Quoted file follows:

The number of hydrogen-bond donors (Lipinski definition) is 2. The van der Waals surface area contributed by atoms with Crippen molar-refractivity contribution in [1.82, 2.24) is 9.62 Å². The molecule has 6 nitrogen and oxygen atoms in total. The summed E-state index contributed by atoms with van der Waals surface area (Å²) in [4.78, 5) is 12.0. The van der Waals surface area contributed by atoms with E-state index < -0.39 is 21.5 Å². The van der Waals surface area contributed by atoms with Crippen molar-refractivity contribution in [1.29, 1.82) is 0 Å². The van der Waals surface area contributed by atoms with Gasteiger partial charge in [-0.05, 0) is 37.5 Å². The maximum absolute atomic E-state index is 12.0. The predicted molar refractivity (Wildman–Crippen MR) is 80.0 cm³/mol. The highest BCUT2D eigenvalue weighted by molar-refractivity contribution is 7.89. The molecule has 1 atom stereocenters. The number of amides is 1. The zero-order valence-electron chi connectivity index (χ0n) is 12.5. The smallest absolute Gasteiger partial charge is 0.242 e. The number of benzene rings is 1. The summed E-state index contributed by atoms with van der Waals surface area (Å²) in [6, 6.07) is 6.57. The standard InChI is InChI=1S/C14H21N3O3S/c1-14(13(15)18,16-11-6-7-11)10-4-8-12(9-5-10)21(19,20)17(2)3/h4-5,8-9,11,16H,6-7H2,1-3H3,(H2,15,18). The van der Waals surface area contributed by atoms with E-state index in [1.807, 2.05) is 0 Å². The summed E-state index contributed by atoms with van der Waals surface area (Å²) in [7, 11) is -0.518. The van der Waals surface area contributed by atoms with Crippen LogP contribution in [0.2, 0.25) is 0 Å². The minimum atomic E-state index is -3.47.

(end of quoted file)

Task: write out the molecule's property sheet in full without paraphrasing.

The number of hydrogen-bond donors (Lipinski definition) is 2. The van der Waals surface area contributed by atoms with Crippen molar-refractivity contribution in [1.82, 2.24) is 9.62 Å². The molecule has 6 nitrogen and oxygen atoms in total. The summed E-state index contributed by atoms with van der Waals surface area (Å²) in [4.78, 5) is 12.0. The van der Waals surface area contributed by atoms with E-state index < -0.39 is 21.5 Å². The van der Waals surface area contributed by atoms with Crippen molar-refractivity contribution in [1.29, 1.82) is 0 Å². The van der Waals surface area contributed by atoms with Gasteiger partial charge in [-0.05, 0) is 37.5 Å². The maximum absolute atomic E-state index is 12.0. The predicted molar refractivity (Wildman–Crippen MR) is 80.0 cm³/mol. The highest BCUT2D eigenvalue weighted by molar-refractivity contribution is 7.89. The molecule has 1 atom stereocenters. The number of amides is 1. The zero-order valence-electron chi connectivity index (χ0n) is 12.5. The smallest absolute Gasteiger partial charge is 0.242 e. The number of benzene rings is 1. The summed E-state index contributed by atoms with van der Waals surface area (Å²) in [6, 6.07) is 6.57. The standard InChI is InChI=1S/C14H21N3O3S/c1-14(13(15)18,16-11-6-7-11)10-4-8-12(9-5-10)21(19,20)17(2)3/h4-5,8-9,11,16H,6-7H2,1-3H3,(H2,15,18). The van der Waals surface area contributed by atoms with E-state index in [1.807, 2.05) is 0 Å². The summed E-state index contributed by atoms with van der Waals surface area (Å²) in [7, 11) is -0.518. The van der Waals surface area contributed by atoms with Crippen LogP contribution in [0.2, 0.25) is 0 Å². The minimum atomic E-state index is -3.47.